|The Plantation Community
READ AND DISCUSS
Children in the 1700s didn't have as much time to play as children today. The Masons were in school for most of the day. Children of slaves and other workers had jobs to do. Still, everyone found time just for fun.
It's hard to believe, but people thought that some outdoor games were only proper for boys. Girls had their own guessing and singing games, which were less active than the boys' games. However, many games like Nine Men's Morris were played by both boys and girls -- and even by adults.
ACTIVITY 1: Nine Men's Morris
1. Find a partner.
2. Draw the board below on paper (at least 16" by 16") or on the blacktop outside. This board is three squares. One fits within the other.
3. The game is played on the 24 points on the board. These points are the corners of the three squares (there are 12) and the places where the lines cross the sides of the squares (also 12). Mark each point with an "x."
4. You and your partner each has nine men. Find nine disks or buttons for the men. Nine should be of one color and nine of another color.
5. Draw lots to see who goes first. Then, take turns placing men on empty points on the board. When you're done, there should be six empty places.
6. After all the men are on the board, take turns moving your men to the empty places. You can only move a man to a point which is above, below, or to the side of it. You may move a man to a point two spaces away if both spaces are empty and if there is not a corner in between.
7. As you move around the board, your object is to make a row of three of your men. Each row of three men is called a "mill."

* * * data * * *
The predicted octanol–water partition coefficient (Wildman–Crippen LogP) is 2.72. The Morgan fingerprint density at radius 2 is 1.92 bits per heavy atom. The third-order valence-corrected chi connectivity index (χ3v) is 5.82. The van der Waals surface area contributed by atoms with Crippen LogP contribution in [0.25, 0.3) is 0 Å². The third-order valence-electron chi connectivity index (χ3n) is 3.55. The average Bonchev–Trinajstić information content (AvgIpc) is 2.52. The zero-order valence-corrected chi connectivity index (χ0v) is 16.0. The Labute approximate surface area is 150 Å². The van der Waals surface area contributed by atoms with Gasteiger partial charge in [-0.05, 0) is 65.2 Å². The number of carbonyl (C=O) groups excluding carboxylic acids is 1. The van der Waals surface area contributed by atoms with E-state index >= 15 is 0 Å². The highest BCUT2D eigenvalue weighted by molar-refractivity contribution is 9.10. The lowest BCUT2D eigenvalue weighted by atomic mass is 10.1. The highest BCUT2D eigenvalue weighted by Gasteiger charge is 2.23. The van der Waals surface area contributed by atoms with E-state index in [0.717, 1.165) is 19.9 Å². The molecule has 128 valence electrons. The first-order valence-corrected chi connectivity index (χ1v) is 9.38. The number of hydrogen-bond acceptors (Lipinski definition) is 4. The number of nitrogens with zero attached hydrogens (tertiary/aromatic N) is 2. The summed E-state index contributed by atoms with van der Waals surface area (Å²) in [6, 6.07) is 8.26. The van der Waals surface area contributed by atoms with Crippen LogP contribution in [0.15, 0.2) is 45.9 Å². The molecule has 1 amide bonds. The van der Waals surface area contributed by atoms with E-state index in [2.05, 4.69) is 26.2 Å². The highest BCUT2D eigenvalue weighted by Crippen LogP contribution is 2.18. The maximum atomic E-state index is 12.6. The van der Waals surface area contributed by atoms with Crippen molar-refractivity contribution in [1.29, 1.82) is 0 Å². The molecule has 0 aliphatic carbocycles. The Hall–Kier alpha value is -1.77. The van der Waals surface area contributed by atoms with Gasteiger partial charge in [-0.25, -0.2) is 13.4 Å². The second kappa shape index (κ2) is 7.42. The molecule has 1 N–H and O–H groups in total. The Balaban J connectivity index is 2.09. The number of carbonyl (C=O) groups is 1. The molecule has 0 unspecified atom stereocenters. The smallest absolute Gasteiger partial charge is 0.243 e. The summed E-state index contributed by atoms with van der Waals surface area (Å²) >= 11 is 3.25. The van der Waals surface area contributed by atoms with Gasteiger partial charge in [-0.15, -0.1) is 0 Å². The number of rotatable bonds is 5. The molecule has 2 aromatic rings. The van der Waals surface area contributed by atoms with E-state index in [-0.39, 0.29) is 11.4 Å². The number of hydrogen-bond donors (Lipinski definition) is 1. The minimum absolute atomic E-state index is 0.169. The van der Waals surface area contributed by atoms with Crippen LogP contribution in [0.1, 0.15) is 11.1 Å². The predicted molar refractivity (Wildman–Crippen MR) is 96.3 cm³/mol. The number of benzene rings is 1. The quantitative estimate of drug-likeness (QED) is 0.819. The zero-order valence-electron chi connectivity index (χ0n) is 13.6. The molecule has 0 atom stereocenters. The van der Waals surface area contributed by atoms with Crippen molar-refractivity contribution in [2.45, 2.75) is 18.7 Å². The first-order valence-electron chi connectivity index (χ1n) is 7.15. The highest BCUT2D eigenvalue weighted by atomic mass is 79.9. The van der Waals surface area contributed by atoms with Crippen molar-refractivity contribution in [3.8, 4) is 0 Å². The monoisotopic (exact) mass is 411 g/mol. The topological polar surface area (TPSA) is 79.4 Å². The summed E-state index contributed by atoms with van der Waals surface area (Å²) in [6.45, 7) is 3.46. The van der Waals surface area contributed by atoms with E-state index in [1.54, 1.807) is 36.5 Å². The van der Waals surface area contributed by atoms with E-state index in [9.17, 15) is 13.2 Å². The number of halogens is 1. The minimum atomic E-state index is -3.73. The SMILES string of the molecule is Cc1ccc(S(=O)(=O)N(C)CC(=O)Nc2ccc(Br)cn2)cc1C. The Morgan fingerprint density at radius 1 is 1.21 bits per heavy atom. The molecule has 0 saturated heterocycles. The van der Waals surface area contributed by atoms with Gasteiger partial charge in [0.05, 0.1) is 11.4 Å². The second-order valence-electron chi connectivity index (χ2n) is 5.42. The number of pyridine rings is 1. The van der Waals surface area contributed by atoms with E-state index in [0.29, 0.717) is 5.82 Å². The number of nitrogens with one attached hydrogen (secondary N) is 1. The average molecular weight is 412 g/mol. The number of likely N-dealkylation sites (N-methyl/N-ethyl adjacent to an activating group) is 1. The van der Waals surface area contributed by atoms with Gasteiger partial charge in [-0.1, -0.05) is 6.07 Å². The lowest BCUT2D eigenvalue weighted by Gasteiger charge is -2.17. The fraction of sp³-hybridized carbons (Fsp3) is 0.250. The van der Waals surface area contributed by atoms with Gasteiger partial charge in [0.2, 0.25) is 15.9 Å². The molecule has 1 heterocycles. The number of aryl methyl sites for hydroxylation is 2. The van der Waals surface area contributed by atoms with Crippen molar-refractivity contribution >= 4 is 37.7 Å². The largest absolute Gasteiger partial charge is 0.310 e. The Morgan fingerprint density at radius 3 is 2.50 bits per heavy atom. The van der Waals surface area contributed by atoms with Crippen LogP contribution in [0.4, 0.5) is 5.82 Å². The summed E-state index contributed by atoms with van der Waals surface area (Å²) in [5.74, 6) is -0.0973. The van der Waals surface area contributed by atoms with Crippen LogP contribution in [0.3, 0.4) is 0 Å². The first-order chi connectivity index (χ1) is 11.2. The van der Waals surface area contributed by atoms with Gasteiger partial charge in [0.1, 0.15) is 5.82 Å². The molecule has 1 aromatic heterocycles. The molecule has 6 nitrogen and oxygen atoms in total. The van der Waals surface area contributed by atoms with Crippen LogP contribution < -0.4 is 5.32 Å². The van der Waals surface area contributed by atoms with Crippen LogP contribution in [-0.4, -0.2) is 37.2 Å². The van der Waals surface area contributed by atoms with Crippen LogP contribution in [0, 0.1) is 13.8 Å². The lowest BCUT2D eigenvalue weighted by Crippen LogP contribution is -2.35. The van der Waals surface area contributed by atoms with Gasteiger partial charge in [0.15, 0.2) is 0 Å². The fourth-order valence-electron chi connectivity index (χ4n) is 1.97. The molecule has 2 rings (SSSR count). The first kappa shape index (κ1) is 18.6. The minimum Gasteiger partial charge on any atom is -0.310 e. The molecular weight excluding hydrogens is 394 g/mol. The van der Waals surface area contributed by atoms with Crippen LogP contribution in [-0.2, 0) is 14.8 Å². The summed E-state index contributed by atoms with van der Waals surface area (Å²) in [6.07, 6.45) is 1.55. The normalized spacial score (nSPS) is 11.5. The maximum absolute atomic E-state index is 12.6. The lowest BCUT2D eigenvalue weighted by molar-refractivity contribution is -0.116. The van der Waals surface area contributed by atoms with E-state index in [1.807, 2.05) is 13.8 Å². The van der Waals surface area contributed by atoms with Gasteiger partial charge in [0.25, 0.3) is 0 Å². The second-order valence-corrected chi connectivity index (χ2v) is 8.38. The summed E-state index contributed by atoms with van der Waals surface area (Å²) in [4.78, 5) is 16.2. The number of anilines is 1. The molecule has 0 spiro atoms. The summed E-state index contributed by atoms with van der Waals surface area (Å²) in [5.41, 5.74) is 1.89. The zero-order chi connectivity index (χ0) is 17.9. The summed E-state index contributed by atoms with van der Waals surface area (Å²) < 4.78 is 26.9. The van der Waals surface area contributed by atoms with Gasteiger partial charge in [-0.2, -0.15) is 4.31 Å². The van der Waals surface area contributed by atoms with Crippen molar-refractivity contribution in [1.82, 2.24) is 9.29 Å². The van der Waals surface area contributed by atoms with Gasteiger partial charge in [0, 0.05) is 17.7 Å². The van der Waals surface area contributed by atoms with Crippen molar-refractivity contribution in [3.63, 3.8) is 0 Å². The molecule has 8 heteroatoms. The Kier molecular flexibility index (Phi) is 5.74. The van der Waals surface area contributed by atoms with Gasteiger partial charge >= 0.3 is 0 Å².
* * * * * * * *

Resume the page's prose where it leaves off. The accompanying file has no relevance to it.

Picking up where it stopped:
8. Every time you make a mill, you take away one of the other player's men. You cannot take away a man from one of your partner's mills until there are no other men left. Once you take away a man from the board, it does not return into play.
9. When placing your men, you may "open" or break into one of your mills by moving one of your three men off the row. Later, you may "close" the mill by returning the man to its original position. Every time you make a mill, you may take away another of your partner's men. However, if your mill is "open" and your partner forms a mill of his own, he may take away one of your men from the "open" mill.
10. You can win at Nine Men's Morris two ways:
a). when the other player has only two men left.
b). when the other player's men are blocked.
11. Some players allow the last three men to move "wild" -- from one point on the board to any other point.
ACTIVITY 2: Saa Sa Bre Wa
(played with a group of any size)
This African game may have been played by slave children in America.
1. Sit down in a circle on the floor or grass. Each player has a block in front of him. All blocks should be about the same size.
2. This game contains a verse in African. Practice the words as a group:
Saa sa bre wa, a deshia*
Saa sa bre wa
Saa sa bre wa, a deshia
Saa sa bre wa
* Phoentic Pronunciation: SAH SAH BRAY WAH, AH DEE' SHAH
3. There is a group leader who directs the pace of the verse and if possible, keeps the beat with a drum. This person sits outside the circle.
4. The leader begins the verse and everyone joins him. While keeping the rhythm, each player places his block in front of the person on his RIGHT.
5. If a player misses the beat, drops the block, throws it, or fails to pick it up, he is OUT of the game.
6. When a player is out, the verse stops. The player moves out of the circle. Then, everyone counts to five and begins the verse again.
7. As players go out, the verse gets faster and faster. Continue playing until only two players are left -- the verse now is very fast! At the end, the player left in the circle is the winner.
What could children learn by playing this game?
Directions for "Saa Sa Bre Wa," taught on a videotape by Paul Ofori-Ansah, were provided through the courtesy of The Colonial Williamsburg Foundation.